Picture Credit: fbi.gov
Trafficking of Persons Bill is a milestone in terms of country’s first ever anti-human trafficking law. Though the bill tries to unify all the existing provisions, it has some clauses which may be further added and detailed to make it more effective, judicious and beneficial.
The merits and demerits are discussed below:
- The proposed bill treats Survivors as victims and makes rehabilitation mandatory for those in need including repatriation if required. The bill also has a merit of setting up of short and long shelter homes, but lacks mention of specific time period. Neither does it specify about how the rehabilitation process would follow and which authorities will be held responsible for the same.
- The bill has clear provisions on diagnosis and identification of the victim, including for the first time setting up of special courts to expedite the judicial process which is another welcome step. But it again lacks provisions of dealing with the psychological aspects.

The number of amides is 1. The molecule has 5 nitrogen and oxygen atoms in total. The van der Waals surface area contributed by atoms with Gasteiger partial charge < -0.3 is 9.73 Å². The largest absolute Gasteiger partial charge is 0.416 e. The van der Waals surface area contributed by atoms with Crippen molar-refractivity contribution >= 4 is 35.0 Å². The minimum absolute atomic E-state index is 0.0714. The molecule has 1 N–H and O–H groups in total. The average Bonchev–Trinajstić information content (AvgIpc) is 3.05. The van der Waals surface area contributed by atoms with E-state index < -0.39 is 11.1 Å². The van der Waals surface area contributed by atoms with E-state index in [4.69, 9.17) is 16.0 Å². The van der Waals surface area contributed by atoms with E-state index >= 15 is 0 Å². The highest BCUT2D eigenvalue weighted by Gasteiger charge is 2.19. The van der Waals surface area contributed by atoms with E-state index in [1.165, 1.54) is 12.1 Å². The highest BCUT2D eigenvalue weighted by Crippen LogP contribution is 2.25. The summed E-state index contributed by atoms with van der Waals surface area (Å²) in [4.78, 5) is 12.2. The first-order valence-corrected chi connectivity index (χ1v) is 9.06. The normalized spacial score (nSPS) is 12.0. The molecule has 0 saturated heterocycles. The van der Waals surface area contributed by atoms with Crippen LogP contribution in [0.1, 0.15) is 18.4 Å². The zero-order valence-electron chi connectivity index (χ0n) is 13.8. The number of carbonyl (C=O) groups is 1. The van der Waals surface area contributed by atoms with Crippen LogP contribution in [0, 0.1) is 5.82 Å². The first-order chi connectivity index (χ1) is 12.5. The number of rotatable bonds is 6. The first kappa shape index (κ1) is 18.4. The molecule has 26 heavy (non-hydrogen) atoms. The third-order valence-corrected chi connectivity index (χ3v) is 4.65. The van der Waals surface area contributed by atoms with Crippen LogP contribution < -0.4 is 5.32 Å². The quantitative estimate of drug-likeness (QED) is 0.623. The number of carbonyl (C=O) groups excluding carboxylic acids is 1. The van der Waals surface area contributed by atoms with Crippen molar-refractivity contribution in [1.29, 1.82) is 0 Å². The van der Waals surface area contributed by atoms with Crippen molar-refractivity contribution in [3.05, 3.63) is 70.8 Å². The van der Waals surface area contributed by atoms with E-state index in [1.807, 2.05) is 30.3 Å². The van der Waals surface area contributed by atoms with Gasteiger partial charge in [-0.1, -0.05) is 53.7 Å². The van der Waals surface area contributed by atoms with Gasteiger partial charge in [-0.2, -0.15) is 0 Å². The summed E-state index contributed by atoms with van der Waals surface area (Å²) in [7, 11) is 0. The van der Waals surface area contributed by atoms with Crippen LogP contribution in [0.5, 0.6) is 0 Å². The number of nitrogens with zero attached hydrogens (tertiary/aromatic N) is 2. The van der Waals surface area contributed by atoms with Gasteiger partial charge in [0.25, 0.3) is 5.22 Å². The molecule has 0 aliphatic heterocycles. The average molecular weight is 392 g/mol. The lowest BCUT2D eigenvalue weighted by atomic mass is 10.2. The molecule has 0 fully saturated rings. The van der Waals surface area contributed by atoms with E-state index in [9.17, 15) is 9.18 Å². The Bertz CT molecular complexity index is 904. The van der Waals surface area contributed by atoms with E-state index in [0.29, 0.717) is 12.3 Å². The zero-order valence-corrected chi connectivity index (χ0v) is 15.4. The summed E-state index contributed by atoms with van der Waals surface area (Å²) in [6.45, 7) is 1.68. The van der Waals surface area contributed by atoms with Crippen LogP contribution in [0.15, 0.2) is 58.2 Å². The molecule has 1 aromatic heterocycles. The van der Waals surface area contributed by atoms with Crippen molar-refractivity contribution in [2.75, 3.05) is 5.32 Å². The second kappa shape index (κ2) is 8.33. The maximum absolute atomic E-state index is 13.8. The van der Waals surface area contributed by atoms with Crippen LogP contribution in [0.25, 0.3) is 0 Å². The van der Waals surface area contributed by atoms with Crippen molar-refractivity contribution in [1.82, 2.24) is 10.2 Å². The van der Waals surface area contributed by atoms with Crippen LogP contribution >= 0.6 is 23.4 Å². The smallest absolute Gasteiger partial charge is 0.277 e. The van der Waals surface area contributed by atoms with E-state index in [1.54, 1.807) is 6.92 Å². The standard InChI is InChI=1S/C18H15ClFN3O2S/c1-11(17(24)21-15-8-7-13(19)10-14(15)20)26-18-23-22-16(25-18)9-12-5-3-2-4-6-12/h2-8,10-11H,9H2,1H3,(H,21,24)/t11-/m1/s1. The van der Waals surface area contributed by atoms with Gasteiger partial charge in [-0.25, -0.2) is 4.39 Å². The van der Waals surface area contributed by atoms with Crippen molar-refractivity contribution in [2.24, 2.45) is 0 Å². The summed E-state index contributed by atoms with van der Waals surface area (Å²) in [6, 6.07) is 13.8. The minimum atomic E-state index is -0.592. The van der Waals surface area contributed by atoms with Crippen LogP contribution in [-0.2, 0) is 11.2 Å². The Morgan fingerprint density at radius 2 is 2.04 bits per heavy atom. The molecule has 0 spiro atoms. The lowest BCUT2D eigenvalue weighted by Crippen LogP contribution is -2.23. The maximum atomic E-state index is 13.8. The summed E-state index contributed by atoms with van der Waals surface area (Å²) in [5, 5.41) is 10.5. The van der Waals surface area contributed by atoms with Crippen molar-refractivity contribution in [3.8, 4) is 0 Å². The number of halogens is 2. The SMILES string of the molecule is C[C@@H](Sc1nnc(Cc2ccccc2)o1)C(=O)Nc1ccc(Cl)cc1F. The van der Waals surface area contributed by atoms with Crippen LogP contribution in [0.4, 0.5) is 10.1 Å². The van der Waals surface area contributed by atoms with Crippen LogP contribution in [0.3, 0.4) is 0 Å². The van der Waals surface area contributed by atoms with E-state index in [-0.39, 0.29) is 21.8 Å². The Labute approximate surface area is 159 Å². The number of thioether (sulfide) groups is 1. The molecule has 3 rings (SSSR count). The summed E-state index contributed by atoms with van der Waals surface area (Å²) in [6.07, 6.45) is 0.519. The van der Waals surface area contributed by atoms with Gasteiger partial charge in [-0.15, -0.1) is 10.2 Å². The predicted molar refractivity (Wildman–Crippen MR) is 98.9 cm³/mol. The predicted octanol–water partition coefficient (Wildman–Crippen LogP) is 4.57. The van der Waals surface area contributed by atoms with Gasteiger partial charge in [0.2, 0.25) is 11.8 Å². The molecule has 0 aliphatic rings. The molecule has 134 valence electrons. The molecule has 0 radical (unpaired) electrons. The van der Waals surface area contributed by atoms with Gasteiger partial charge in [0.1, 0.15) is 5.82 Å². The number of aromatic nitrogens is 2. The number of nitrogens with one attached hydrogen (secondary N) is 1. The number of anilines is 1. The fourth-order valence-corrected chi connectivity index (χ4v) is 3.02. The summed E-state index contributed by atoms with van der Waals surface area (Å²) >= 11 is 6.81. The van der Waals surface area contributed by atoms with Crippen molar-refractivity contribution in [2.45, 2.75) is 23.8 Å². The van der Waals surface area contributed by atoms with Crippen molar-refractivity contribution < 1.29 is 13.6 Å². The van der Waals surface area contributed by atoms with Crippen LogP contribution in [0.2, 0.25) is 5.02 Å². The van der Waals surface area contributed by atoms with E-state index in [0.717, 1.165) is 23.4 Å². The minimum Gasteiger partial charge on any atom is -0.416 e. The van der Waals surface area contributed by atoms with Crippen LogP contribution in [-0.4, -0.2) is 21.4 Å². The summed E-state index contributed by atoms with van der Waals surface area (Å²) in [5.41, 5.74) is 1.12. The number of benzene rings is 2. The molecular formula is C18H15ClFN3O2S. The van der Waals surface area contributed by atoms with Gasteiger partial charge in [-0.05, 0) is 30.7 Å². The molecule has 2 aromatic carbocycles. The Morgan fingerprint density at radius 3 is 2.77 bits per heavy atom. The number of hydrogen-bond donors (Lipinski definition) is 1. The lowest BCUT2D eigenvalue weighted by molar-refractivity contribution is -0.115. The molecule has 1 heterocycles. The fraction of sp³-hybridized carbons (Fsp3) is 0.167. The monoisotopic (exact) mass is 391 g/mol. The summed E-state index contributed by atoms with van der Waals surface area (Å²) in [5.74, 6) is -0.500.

- Also, on the aftercare- the bill talks about reintegrating them with the society, but it is limited to only those who have lived in the shelter homes ignoring around half of the survivors who escape themselves taking a client’s help.
- Also the bill lacks provision to handle the stigma of the society against the survivors, including their own family members.
- The bill has a detailed coverage and focus on the trafficking related to Sexual offences, but to be called holistic it is yet to cover trafficking in other trades such as labour, forced marriage and enslavement.
Having already existent laws like –Immoral Trafficking Prevention Act and protection of Children from sexual offences act, this bill for the first time realises the enormity and gravity of this organised crime and a serious human rights violation issue. However to make it a more holistic and comprehensive legislation, multiple aspects including societal, economic, psychological etc. need to be carefully addressed.